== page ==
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December 2017
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Lift Trucks may be tomorrows Smart Trucks
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Maybe someday lift trucks will be called “smart trucks” like smart cars. “The automotive industry is the birthplace” of much of the technology that is being adopted in the material handling industry, said Joe LaFergola, manager of business and information solutions for The Raymond Corporation. But material handling, with much work done indoors in warehouses, has incentive to innovate to both meet standards and ensure employee comfort and health. Some have shifted to electric lift trucks, while internal combustion, diesel and trucks fueled by other sources have increased efficiency and decreased energy use.

“With today’s AC motor technology, electric lift trucks are able to perform side-by-side with internal combustion engine trucks in many applications,” according to Bill Pfleger, president of Yale Distribution. “It is no longer necessary to vent outside air into a facility to offset internal combustion exhaust or to exchange air as frequently through HVAC systems, which is good for the environment and has the added benefit of reducing heating and air conditioning costs. If electricity is generated by renewable sources such as wind and solar power, then electric lift trucks are truly emission free.”

So electric lift trucks reduce or eliminate dependence on fossil fuels.  We design our trucks to be very energy efficient,” said Susan Comfort, product manager for narrow aisle products at The Raymond Corporation, “to get longer run time on the battery so you don’t have to stop and change.” Electric lift trucks have slowly gained traction over the years, she said, through technology advancements such as using AC power. The initial price includes the purchase of a lot of the fuel upfront, she said.

New technology reclaims energy as the forklift works. As the truck lowers its fork, the gravity of the load is used to turn potential energy into kinetic energy and send it back to the battery. “You can hear it,” Comfort said. Regenerative braking also sends some of the energy back. And electric lift trucks produce no exhaust. Less frequent need for charging means there’s no down time while a forklift operator waits for a battery change or charge.  “I would say the cost of energy nowadays has really brought that to the forefront,” LaFergola said.

When fuel was inexpensive, people weren’t so concerned about how often a battery had to be recharged. The cost of replacement batteries, as well as storage space, also needs to be considered. “A well-maintained battery should last five years,” LaFergola said. But if a battery isn’t optimally maintained, its life might be four years, and it will need to be recharged more frequently.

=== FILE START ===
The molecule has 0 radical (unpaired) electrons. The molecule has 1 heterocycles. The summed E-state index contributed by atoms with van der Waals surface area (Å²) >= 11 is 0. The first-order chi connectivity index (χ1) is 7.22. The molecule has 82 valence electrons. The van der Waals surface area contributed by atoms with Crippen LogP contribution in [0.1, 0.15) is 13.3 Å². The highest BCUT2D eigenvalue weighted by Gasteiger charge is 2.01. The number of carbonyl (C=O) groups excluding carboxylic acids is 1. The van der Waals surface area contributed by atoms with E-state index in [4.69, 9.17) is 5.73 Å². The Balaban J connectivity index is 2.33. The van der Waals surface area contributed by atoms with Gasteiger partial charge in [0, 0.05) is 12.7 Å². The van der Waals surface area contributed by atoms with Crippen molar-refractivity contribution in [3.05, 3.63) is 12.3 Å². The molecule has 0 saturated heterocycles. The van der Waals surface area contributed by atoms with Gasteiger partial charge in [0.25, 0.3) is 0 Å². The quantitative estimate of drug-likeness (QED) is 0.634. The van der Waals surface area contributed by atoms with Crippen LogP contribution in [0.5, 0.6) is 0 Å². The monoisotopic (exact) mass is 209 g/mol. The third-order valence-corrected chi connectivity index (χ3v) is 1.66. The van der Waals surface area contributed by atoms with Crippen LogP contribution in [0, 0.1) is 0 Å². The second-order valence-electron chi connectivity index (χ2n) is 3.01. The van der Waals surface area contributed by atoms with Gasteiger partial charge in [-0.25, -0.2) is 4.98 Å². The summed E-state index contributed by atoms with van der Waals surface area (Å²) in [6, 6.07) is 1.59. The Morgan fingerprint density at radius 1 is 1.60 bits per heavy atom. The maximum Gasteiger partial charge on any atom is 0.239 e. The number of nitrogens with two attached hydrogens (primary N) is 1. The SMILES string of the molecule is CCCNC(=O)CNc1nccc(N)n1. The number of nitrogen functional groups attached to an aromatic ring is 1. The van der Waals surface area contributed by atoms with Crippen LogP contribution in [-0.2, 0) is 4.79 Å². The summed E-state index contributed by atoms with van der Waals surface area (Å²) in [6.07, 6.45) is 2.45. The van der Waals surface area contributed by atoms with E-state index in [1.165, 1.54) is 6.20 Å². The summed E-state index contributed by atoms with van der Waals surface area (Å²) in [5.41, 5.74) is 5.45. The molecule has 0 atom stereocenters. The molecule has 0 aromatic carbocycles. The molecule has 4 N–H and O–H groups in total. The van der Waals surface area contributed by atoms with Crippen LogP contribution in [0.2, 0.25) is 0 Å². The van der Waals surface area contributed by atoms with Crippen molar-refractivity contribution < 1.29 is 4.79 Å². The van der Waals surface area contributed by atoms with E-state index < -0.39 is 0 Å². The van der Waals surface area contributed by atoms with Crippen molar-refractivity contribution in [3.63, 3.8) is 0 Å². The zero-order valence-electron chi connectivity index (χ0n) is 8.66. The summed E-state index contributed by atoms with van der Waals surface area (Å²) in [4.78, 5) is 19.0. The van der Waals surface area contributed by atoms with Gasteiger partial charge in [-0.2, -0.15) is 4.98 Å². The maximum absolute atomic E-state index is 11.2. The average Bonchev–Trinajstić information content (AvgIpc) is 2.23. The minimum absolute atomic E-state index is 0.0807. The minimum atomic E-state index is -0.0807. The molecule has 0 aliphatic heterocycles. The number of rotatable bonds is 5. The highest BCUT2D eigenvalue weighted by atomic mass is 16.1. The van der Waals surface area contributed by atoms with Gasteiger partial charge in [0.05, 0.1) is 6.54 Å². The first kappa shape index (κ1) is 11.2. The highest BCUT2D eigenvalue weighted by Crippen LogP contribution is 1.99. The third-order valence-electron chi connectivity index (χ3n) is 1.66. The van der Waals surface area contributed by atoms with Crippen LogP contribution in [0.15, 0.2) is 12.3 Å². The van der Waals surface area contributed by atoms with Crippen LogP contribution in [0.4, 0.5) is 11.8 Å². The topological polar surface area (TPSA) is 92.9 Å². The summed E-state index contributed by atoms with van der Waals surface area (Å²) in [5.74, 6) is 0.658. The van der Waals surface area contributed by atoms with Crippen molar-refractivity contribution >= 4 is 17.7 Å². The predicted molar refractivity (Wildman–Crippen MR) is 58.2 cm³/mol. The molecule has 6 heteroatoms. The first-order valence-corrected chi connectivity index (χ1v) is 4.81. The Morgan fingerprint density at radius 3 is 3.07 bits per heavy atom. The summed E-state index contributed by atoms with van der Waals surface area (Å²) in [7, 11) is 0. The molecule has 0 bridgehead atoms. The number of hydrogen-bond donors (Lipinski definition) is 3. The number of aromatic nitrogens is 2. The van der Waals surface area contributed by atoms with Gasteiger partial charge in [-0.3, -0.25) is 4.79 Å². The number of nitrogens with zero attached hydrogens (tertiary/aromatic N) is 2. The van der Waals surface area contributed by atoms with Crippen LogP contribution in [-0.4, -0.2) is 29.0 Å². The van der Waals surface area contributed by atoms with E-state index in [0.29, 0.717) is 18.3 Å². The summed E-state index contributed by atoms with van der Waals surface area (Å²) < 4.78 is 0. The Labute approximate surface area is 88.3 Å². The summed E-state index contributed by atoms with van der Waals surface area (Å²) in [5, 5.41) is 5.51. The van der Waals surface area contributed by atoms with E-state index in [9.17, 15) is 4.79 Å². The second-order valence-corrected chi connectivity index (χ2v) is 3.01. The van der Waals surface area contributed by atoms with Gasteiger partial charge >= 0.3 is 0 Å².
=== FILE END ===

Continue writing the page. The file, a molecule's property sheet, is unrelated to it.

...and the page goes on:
The Raymond iBattery monitors the water level, electrolytes and about a dozen other processes “to assist the warehouse and facility manager to optimize” the life and efficiency of the battery, saving capital expense and utility usage. “You’re using less battery to do the same amount of work,” LaFergola said.

By design, electric lift trucks have fewer components, making recycling the machines at the end of their life easier. “We sell more than just a forklift,” LaFergola said. “We evaluate the whole warehouse.” That might include suggestions for more energy efficient lighting, racking that provides more space on the same footprint.

Through fleet management, the Hyster Company helps users reduce costs, energy use and emissions, it said. “Through lift truck utilization reports and fleet optimization activities, we enable accurate cost tracking and cost performance management for our customers,” said Jonathan Dawley, president of Hyster Distribution. That might mean retirement of older trucks that use the most resources and are the least efficient.

New fuel sources are under development, and probably the most futuristic and well-publicized is hydrogen. The technology would create water as an emission. It would recharge very quickly and voltage and truck performance remain stable throughout a work shift. But hydrogen fuel cells will need government grants to offset costs, LaFergola said. “I think you’re going to see hybrid batteries before you see fuel cells. They’ll be lithium ion and lead acid to enable the battery to charge faster and maintain that charge longer.” Hybrid batteries are already in development, he said.  “Despite the higher startup costs, using fuel cells yields longer-term savings, with costs made up in the difference in labor savings,” according to Yale. “Labor productivity will improve by eliminating the time it takes workers to exchange batteries in a traditional battery room operation. A battery exchange typically takes between five and 15 minutes and it’s not unusual to have several operators waiting to switch out profits. Refueling at hydrogen stations takes no more than five minutes and sometimes as little as two minutes.”


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